Talk about a power couple--Andre Agassi wins an important quarterfinal Davis Cup match for the US this weekend and fiancee Brooke Shields gets the word that NBC will renew her sitcom, Suddenly Susan, for another season.

Although the series had some startup problems and the critics were lukewarm about Shields' comedic talents, Susan became the hottest new show on the air. Partly that was the result of heavy promotion and kindly scheduling: first in the slot after Seinfeld; then (after a hiatus), in the slot between Friends and Seinfeld.

But the show runners also think that the force of Shields' personality is just winning over viewers. "Brooke has innate ability, but it needed to be given time to blossom," says Gary Dontzig, the executive producer (and a Murphy Brown veteran). "I think the industry and the critics are now coming around to respecting her and certainly audiences are growing to like her."

For whatever reason, the show's strength was pretty plain Oscar week when it placed fourth in the ratings, with 22 million viewers, exceeded only by the Academy Awards, Seinfeld, and Friends.

In the final episode, Susan has to help her boss (Judd Nelson) get his magazine back after he loses it in a high-stakes poker game with Donald Trump, John McEnroe, Mr. T and San Francisco Mayor Willie Brown.

Also folding its cards: EZ Streets, the well-reviewed, little-watched cops drama starring Ken Olin. CBS gave it a second chance in midseason after showing it for only two episodes in the fall, in the hopes that viewers would take the critics' advice and watch. But, after five weeks on Wednesday nights, it attracted less than 8 million viewers.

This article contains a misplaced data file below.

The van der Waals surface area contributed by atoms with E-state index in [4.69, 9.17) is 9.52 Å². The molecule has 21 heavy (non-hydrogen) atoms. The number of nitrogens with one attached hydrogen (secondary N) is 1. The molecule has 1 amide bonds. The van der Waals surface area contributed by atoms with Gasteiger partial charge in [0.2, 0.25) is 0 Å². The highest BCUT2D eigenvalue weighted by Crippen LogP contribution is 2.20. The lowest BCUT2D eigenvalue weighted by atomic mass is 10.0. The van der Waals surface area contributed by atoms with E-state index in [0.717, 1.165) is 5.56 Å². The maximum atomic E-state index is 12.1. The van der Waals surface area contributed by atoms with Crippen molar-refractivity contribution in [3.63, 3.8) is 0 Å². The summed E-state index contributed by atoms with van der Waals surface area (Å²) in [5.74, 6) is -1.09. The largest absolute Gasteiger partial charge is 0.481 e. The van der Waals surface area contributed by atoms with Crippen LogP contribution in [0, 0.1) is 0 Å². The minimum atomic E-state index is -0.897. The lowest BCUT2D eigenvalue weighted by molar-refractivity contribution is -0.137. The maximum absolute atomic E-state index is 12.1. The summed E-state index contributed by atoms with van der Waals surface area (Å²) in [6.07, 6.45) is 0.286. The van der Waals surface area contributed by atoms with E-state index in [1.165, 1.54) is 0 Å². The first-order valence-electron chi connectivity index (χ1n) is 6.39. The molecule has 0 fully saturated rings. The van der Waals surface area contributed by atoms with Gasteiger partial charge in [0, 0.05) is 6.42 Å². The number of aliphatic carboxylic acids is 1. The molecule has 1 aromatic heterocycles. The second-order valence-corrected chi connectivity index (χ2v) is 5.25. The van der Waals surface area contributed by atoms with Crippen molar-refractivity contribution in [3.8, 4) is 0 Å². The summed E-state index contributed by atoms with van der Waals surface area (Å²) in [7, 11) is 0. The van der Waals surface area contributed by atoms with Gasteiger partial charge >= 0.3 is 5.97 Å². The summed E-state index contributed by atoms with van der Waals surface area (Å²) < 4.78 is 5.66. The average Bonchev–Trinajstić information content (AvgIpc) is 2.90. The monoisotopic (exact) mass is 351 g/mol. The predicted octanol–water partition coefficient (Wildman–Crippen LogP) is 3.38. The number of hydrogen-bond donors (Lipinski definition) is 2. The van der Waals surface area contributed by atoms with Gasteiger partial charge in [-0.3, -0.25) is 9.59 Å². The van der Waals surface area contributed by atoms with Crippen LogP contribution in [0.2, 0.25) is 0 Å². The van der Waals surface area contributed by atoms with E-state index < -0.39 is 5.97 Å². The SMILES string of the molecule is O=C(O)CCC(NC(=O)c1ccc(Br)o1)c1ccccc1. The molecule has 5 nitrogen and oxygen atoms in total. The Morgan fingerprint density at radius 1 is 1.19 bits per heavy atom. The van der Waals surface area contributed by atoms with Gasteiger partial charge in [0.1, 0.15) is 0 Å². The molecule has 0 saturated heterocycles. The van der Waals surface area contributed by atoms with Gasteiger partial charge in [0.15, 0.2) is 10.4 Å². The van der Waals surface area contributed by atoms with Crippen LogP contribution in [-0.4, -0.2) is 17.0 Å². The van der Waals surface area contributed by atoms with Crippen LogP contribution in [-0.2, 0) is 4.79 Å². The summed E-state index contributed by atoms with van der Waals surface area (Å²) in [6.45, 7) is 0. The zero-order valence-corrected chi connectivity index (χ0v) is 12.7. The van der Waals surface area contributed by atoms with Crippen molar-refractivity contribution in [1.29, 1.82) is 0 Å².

Martin too will go on permanent hiatus after the May 1 episode after five years on Fox, ending a troubled season during which Tisha Campbell walked--accusing star Martin Lawrence of harrassment (sexual and otherwise)--then walked back, and Lawrence got himself arrested again, this time on an accusation that he punched a man in a dance club.

In the final episode, Tisha and Martin, acting their hearts out to portray a happy couple, move from Detroit to Los Angeles, where his character is offered a job hosting a talk show. First, he gets a sendoff roast from celebs from the world of music and sports, including Lou Rawls and Tommy Hearns. The real Martin says he wants to work on his film career.

The great mandala of television turns on, however. Saturday night, ABC premieres two intriguing dramas, Leaving L.A., about a coroner's office, and Gun, an anthology series about a gun passing from hand to hand, produced by film's Robert Altman.

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